Discussion quickly spread to various weblogs in the blogosphere , principally Little Green Footballs and Power Line .  The initial analysis appeared in posts by "Buckhead," a username of Harry W. MacDougald, an Atlanta attorney who had worked for conservative groups such as the Federalist Society and the Southeastern Legal Foundation, and who had helped draft the petition to the Arkansas Supreme Court for the disbarment of President Bill Clinton .   MacDougald questioned the validity of the documents on the basis of their typography, writing that the memos were "in a proportionally spaced font, probably Palatino or Times New Roman ," and alleging that this was an anachronism : "I am saying these documents are forgeries, run through a copier for 15 generations to make them look old. This should be pursued aggressively."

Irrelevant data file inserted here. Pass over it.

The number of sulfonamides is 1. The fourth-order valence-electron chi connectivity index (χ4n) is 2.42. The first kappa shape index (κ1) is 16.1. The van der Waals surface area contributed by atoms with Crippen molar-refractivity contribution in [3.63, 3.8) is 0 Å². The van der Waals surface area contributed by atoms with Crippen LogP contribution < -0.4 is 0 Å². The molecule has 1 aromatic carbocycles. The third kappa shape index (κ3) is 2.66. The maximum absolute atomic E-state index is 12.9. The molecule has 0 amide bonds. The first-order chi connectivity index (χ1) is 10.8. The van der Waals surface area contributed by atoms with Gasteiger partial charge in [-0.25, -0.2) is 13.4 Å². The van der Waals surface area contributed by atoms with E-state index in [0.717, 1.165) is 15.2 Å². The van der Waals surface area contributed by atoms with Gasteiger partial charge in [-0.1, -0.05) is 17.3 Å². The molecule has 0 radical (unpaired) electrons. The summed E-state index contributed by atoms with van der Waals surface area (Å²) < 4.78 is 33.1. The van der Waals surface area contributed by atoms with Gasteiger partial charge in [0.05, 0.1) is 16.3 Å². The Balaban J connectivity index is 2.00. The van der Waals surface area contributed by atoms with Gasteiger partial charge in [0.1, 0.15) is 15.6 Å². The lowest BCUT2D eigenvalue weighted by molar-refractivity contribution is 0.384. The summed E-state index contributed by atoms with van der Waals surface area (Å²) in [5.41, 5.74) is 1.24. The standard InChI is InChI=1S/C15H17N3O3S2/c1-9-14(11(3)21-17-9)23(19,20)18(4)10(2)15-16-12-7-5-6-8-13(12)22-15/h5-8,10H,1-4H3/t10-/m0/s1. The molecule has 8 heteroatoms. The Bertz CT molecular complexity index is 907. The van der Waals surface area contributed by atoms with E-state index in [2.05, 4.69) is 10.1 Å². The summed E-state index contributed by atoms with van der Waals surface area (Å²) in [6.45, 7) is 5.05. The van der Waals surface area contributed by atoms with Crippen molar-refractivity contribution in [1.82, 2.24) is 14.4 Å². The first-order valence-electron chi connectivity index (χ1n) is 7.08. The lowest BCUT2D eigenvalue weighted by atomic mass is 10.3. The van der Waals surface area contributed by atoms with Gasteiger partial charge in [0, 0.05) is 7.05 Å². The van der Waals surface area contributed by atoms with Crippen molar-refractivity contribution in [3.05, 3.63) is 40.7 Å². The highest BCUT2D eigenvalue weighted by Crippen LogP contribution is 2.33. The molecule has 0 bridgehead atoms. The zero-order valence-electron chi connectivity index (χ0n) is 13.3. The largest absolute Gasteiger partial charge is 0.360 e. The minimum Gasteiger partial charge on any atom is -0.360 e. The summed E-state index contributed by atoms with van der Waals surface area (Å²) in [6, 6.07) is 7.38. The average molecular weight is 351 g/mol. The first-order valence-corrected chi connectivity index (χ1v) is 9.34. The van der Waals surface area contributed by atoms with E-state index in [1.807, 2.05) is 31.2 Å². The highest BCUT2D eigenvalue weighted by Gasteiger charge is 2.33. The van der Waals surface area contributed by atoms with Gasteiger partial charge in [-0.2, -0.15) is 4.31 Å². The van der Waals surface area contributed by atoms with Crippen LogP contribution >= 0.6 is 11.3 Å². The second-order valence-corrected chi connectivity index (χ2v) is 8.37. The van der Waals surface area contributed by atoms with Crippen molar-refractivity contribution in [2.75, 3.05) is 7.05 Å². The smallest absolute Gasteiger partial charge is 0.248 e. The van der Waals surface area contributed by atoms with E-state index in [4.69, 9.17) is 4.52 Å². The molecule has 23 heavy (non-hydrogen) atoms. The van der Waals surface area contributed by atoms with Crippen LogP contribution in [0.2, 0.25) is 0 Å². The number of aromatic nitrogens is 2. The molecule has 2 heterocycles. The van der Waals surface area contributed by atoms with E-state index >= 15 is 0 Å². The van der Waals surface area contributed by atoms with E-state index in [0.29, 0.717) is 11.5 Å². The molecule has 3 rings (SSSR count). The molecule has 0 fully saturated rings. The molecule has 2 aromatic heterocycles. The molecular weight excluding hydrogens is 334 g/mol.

The same year, Shukhevych established the Ukrainian insurgency army, or UPA, which acted as a “political arm” of the nationalist movement. Even though individual members of the nationalist movement were involved in the killing of Jews and a subsequent ethnic cleansing campaign against Polish people in Ukraine, the broader fight for Ukrainian independence — a fight waged not only against the Soviets but also against the Nazis, once it became clear they would not be allies — is what the community remembers Shukhevych and other patriots for.